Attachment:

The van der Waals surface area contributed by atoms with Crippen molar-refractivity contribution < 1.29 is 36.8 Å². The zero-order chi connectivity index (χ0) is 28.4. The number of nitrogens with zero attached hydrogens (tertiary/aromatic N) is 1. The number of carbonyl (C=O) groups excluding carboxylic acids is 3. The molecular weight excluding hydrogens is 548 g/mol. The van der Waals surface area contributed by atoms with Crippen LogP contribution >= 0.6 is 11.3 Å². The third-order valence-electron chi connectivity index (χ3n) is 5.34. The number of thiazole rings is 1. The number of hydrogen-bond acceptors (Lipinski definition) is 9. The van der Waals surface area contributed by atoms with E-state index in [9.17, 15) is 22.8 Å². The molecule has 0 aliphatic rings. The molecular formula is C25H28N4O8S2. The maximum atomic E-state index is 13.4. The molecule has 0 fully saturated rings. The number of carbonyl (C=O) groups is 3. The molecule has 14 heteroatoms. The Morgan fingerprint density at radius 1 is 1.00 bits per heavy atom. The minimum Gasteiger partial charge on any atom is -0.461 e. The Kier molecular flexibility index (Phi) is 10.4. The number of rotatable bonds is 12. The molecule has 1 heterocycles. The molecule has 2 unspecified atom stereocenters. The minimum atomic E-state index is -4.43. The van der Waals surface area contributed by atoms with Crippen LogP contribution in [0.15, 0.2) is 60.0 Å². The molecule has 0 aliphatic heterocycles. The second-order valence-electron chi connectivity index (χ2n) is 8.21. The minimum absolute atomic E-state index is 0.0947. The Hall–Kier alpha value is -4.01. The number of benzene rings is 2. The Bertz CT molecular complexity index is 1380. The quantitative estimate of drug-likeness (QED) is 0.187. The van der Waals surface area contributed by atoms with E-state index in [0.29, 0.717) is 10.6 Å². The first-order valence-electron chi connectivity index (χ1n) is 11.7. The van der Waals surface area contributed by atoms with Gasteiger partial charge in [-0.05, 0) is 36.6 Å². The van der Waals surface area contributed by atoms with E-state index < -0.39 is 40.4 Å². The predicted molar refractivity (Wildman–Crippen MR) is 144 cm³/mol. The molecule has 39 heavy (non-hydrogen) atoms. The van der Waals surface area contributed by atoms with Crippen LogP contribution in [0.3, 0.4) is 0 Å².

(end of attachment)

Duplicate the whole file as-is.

The van der Waals surface area contributed by atoms with Crippen molar-refractivity contribution < 1.29 is 36.8 Å². The zero-order chi connectivity index (χ0) is 28.4. The number of nitrogens with zero attached hydrogens (tertiary/aromatic N) is 1. The number of carbonyl (C=O) groups excluding carboxylic acids is 3. The molecular weight excluding hydrogens is 548 g/mol. The van der Waals surface area contributed by atoms with Crippen LogP contribution >= 0.6 is 11.3 Å². The third-order valence-electron chi connectivity index (χ3n) is 5.34. The number of thiazole rings is 1. The number of hydrogen-bond acceptors (Lipinski definition) is 9. The van der Waals surface area contributed by atoms with E-state index in [9.17, 15) is 22.8 Å². The molecule has 0 aliphatic rings. The molecular formula is C25H28N4O8S2. The maximum atomic E-state index is 13.4. The molecule has 0 fully saturated rings. The number of carbonyl (C=O) groups is 3. The molecule has 14 heteroatoms. The Morgan fingerprint density at radius 1 is 1.00 bits per heavy atom. The minimum Gasteiger partial charge on any atom is -0.461 e. The Kier molecular flexibility index (Phi) is 10.4. The number of rotatable bonds is 12. The molecule has 1 heterocycles. The molecule has 2 unspecified atom stereocenters. The minimum atomic E-state index is -4.43. The van der Waals surface area contributed by atoms with Crippen LogP contribution in [0.15, 0.2) is 60.0 Å². The molecule has 0 aliphatic heterocycles. The second-order valence-electron chi connectivity index (χ2n) is 8.21. The minimum absolute atomic E-state index is 0.0947. The Hall–Kier alpha value is -4.01. The number of benzene rings is 2. The Bertz CT molecular complexity index is 1380. The quantitative estimate of drug-likeness (QED) is 0.187. The van der Waals surface area contributed by atoms with E-state index in [0.29, 0.717) is 10.6 Å². The first-order valence-electron chi connectivity index (χ1n) is 11.7. The van der Waals surface area contributed by atoms with Gasteiger partial charge in [-0.05, 0) is 36.6 Å². The van der Waals surface area contributed by atoms with E-state index < -0.39 is 40.4 Å². The predicted molar refractivity (Wildman–Crippen MR) is 144 cm³/mol. The molecule has 39 heavy (non-hydrogen) atoms. The van der Waals surface area contributed by atoms with Crippen LogP contribution in [0.3, 0.4) is 0 Å².